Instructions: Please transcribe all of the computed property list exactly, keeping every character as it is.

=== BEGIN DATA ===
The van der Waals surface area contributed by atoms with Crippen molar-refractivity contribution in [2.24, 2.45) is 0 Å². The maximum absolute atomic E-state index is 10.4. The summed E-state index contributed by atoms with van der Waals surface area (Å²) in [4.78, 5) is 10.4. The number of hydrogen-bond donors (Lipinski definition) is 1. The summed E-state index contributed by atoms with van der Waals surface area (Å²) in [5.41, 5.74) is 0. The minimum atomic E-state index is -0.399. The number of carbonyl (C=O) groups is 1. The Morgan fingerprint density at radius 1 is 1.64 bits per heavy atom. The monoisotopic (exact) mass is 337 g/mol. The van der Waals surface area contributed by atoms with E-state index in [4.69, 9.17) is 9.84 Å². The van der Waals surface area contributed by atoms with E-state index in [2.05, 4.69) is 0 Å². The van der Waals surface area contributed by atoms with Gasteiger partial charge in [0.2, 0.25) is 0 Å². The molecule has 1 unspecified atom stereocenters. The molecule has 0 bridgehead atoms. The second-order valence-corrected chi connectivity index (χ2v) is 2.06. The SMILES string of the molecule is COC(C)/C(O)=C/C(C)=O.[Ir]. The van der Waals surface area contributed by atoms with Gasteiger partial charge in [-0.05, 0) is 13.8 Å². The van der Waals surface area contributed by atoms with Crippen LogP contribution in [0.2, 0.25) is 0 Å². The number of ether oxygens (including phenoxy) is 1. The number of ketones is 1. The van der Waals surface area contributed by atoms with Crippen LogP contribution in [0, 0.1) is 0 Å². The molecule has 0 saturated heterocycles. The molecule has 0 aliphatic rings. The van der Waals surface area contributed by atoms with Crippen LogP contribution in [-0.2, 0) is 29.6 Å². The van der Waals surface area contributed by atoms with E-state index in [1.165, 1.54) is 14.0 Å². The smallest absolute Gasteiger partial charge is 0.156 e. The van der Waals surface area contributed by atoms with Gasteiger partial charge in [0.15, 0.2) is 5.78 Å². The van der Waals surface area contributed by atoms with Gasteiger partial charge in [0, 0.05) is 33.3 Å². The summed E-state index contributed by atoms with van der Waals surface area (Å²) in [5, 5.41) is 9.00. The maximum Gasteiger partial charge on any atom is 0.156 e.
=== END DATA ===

The van der Waals surface area contributed by atoms with Crippen molar-refractivity contribution in [2.24, 2.45) is 0 Å². The maximum absolute atomic E-state index is 10.4. The summed E-state index contributed by atoms with van der Waals surface area (Å²) in [4.78, 5) is 10.4. The number of hydrogen-bond donors (Lipinski definition) is 1. The summed E-state index contributed by atoms with van der Waals surface area (Å²) in [5.41, 5.74) is 0. The minimum atomic E-state index is -0.399. The number of carbonyl (C=O) groups is 1. The Morgan fingerprint density at radius 1 is 1.64 bits per heavy atom. The monoisotopic (exact) mass is 337 g/mol. The van der Waals surface area contributed by atoms with E-state index in [4.69, 9.17) is 9.84 Å². The van der Waals surface area contributed by atoms with E-state index in [2.05, 4.69) is 0 Å². The van der Waals surface area contributed by atoms with Gasteiger partial charge in [0.2, 0.25) is 0 Å². The molecule has 1 unspecified atom stereocenters. The molecule has 0 bridgehead atoms. The second-order valence-corrected chi connectivity index (χ2v) is 2.06. The SMILES string of the molecule is COC(C)/C(O)=C/C(C)=O.[Ir]. The van der Waals surface area contributed by atoms with Gasteiger partial charge in [-0.05, 0) is 13.8 Å². The van der Waals surface area contributed by atoms with Crippen LogP contribution in [0.2, 0.25) is 0 Å². The number of ether oxygens (including phenoxy) is 1. The number of ketones is 1. The van der Waals surface area contributed by atoms with Crippen LogP contribution in [0, 0.1) is 0 Å². The molecule has 0 saturated heterocycles. The molecule has 0 aliphatic rings. The van der Waals surface area contributed by atoms with Crippen LogP contribution in [-0.2, 0) is 29.6 Å². The van der Waals surface area contributed by atoms with E-state index in [1.165, 1.54) is 14.0 Å². The smallest absolute Gasteiger partial charge is 0.156 e. The van der Waals surface area contributed by atoms with Gasteiger partial charge in [0.15, 0.2) is 5.78 Å². The van der Waals surface area contributed by atoms with Gasteiger partial charge in [0, 0.05) is 33.3 Å². The summed E-state index contributed by atoms with van der Waals surface area (Å²) in [5, 5.41) is 9.00. The maximum Gasteiger partial charge on any atom is 0.156 e.